Wednesday, November 17, 2010

Pai - by Andrew

Pai is a small village which lies between two fairly high mountain ranges. I’m not sure exactly how high, but by my approximation at least 1500m. The valley is filled with farms. The main crop here seems to be rice. To get there, we had to traverse a mountain road (route 1095 Chiang Mai - Pai) full of steep climbs, descents, sharp curves and switchbacks; in all 134 km and 762 curves.
The bus ride there took about 4 hours and cost us a whopping $2.33 each. The bus was an old beat up diesel. On a few hills the driver had to stop, put in the lowest gear, and inch up very slowly. At one point I thought that we would all have to get out and push.

During this whole ride all I could think was: “I wish I had a motorbike here.”
As we arrived in Pai I was delighted to discover that they rented all kinds of bikes here, from small to medium to “Big”. We decided that the following day we would rent a “big” bike and go for a ride.

Unfortunately, the following day I got sick and came down with a fever. I spent the next two days in bed recuperating. Margaret would run errands on a little Honda click we rented. It seemed that she was coming up with reasons to go out; just she could ride the little motorbike. I think the idea of doing route 1095 on a motorbike was growing on her too.

Our Thailand visa was running out, we had to leave and re-enter the country within the next day. After a quick 14h visa run to Myanmar and back, we decided it was time to hit the pavement.

To the people here the word “NO” just doesn’t exist. They will nod, smile and say “Yes” to everything. Here’s an idea of what I had to deal with:

-“Do you have big bikes?” I ask at the bike rental shop.
-“Yes” - hands me a brochure with pictures of the bikes
I point to the cb400: “Do you have this one?”
I point to the xr250 “How about this one?”
-“Can I rent these tomorrow morning?”

Satisfied that I could get the bikes I wanted, we went to sleep.
The following morning we showed up to get the bikes:

-“Do you Still have the big bikes?”
-“The xr250?”
-“And the cb400?”
-“Ok, I’ll take the xr250.”
-“Oh so sorry, 250 is broken.”
-“Ok then, I’ll take the cb400.”
-“Oh so sorry 400 no good.”
-“What do you mean no good?”
-“Oh so sorry its broken too.”
-“I though you said that these were available?”

On the walk over I saw a bunch of other rental places. I figured one of them should have a working XR250
Turns out no one else had anything close to a “big” bike.
We opted for the biggest bikes they had; 125cc Suzuki. They were relatively new, mine was brand new and was fuel injected. We saw people on much crappier bikes doing the ride so we figured these would be fine.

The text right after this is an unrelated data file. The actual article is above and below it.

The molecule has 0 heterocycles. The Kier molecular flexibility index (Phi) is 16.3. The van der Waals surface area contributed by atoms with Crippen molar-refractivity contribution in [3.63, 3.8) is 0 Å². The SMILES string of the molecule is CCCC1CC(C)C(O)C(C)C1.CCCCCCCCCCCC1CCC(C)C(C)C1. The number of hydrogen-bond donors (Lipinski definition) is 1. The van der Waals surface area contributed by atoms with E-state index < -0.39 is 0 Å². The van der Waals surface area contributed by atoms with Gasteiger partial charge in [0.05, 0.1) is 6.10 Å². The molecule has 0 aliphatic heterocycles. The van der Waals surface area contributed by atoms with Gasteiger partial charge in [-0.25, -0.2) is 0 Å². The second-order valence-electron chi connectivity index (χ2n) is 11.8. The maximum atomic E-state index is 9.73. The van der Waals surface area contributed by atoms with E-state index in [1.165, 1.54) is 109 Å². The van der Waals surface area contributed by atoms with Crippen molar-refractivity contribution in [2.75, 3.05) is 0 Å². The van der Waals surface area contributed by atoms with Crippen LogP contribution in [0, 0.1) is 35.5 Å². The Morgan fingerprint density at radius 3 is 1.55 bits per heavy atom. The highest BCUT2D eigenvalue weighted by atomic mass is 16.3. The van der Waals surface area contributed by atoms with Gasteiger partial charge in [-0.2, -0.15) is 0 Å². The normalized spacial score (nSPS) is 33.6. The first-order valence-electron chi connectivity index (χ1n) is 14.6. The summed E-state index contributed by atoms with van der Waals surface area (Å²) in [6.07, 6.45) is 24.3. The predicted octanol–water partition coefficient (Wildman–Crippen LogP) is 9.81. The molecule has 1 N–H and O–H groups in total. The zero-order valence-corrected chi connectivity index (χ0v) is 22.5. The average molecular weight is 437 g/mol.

The ride was everything we expected and more. Even though we had relatively small bikes they handled most of the hills with ease. Only slowing down at the crests of some really steep climbs. We rode them for almost 3 hours stopping briefly to enjoy the mountain views and of course take some photos. Let’s just say that it’s not that often that you get to see Margaret so satisfied on a motorcycle. I had to capture it, so that one day I can frame it on a wall. Along the way we passed other travelers experiencing the same route. Some were on motorbikes similar to ours, some on much bigger 600s or 1000s and even a few on bicycles. (I felt sorry for those guys)

We made it to just outside of Chiang Mai, that’s half way. We reached the end of route 1095. We filled up our bikes at a gas station and headed back. The route back seemed much easier and time went by more quickly. I was amazed at how good Margaret got and how confident she felt on the bike. She was taking the corners fast and steady. In about two hours we were back in Pai. Mission accomplished.

Click here for some photos on Facebook

Novemer 14 was the final race of F1 in Abu Dhabi. I really wanted to watch it live. We scouted all of the local bars but they were all playing premier league soccer. F1 was of no interest to them. They said that they would put it on for about an hour, but once the soccer game started they would switch to the game.
Finally we came to a bar with a big screen outside of course with a soccer game on.
I asked the waitress:

-“There is an F1 race on tonight at 8 o’clock do you think you could switch the channel and put it on?”
-“Yes, what is F1?”
-“Formula one” I said very slowly.
-“So if we come back at 8 you will switch the channel?”

So we went home changed and came back at 8. We sat down, the same waitress came over and took our drink order. 8 o’clock came but the TV was still tuned to the soccer game.

I asked the waitress:
-“can you put on the F1 race?”
-“Yes” as she left for the back.
5 minutes later she emerged but still no F1.
-“I asked again”
-“oh so sorry only 1 channel,. Only soccer”
-“so you can’t change the channel?” I asked

At this point I had enough, the race had already started and I was missing it. Further down the road we found another bar with a projector. I managed to convince the bar owner to forget the soccer game tonight as the F1 championship was more important. Reluctantly he obliged and brought us some cold Changs. I watched the majority of the race in Thai. To my satisfaction Alonso did not win and Vettel took the championship.

1 comment:

  1. Great post, awesome detailing on the small things that matter the most. I wish I was there with the whole ordeal of getting the whole “Yes” experience. Reminds me of a lot of conversations I have with people at the pacific mall, and just up the hill from my work. The truth always comes out at the end, and I end up settling down for something I don’t even want or need in some cases. Thanks for the update, keep them coming. I didn’t watch F1, YES?